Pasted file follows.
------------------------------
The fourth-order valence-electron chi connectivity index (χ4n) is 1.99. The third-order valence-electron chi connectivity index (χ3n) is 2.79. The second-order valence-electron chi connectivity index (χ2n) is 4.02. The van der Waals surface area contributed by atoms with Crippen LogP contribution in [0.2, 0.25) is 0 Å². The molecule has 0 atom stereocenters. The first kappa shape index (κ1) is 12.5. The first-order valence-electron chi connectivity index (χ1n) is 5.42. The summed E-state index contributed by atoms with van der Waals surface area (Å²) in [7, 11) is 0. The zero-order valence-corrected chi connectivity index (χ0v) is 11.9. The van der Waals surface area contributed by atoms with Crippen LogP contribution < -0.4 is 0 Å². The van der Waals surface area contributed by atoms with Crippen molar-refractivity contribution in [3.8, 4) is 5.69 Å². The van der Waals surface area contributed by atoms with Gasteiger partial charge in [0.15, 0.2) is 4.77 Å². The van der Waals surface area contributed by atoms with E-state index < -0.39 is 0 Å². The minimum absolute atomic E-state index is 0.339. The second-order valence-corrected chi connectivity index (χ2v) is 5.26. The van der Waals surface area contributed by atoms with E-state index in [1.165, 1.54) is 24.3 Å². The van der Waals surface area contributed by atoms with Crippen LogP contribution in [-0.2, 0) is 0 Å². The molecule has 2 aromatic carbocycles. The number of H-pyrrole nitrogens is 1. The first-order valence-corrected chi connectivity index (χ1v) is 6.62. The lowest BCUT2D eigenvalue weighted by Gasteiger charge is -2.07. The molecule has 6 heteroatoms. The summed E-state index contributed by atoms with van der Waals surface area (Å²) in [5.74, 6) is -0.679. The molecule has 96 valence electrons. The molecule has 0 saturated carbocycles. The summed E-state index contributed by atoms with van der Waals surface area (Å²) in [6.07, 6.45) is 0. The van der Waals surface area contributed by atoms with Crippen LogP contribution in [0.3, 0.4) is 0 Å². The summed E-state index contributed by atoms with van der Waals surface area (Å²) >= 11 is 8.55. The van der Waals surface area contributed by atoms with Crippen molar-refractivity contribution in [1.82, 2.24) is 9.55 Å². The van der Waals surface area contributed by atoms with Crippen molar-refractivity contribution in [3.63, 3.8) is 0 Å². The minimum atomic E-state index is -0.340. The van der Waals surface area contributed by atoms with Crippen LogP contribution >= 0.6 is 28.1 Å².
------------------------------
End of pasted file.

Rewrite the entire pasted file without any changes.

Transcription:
The fourth-order valence-electron chi connectivity index (χ4n) is 1.99. The third-order valence-electron chi connectivity index (χ3n) is 2.79. The second-order valence-electron chi connectivity index (χ2n) is 4.02. The van der Waals surface area contributed by atoms with Crippen LogP contribution in [0.2, 0.25) is 0 Å². The molecule has 0 atom stereocenters. The first kappa shape index (κ1) is 12.5. The first-order valence-electron chi connectivity index (χ1n) is 5.42. The summed E-state index contributed by atoms with van der Waals surface area (Å²) in [7, 11) is 0. The zero-order valence-corrected chi connectivity index (χ0v) is 11.9. The van der Waals surface area contributed by atoms with Crippen LogP contribution < -0.4 is 0 Å². The van der Waals surface area contributed by atoms with Crippen molar-refractivity contribution in [3.8, 4) is 5.69 Å². The van der Waals surface area contributed by atoms with Gasteiger partial charge in [0.15, 0.2) is 4.77 Å². The van der Waals surface area contributed by atoms with E-state index < -0.39 is 0 Å². The minimum absolute atomic E-state index is 0.339. The second-order valence-corrected chi connectivity index (χ2v) is 5.26. The van der Waals surface area contributed by atoms with E-state index in [1.165, 1.54) is 24.3 Å². The van der Waals surface area contributed by atoms with Crippen LogP contribution in [-0.2, 0) is 0 Å². The molecule has 2 aromatic carbocycles. The number of H-pyrrole nitrogens is 1. The first-order valence-corrected chi connectivity index (χ1v) is 6.62. The lowest BCUT2D eigenvalue weighted by Gasteiger charge is -2.07. The molecule has 6 heteroatoms. The summed E-state index contributed by atoms with van der Waals surface area (Å²) in [5.74, 6) is -0.679. The molecule has 96 valence electrons. The molecule has 0 saturated carbocycles. The summed E-state index contributed by atoms with van der Waals surface area (Å²) in [6.07, 6.45) is 0. The van der Waals surface area contributed by atoms with Crippen LogP contribution in [0.3, 0.4) is 0 Å². The summed E-state index contributed by atoms with van der Waals surface area (Å²) >= 11 is 8.55. The van der Waals surface area contributed by atoms with Crippen molar-refractivity contribution in [1.82, 2.24) is 9.55 Å². The van der Waals surface area contributed by atoms with Crippen molar-refractivity contribution in [3.63, 3.8) is 0 Å². The minimum atomic E-state index is -0.340. The van der Waals surface area contributed by atoms with Crippen LogP contribution >= 0.6 is 28.1 Å².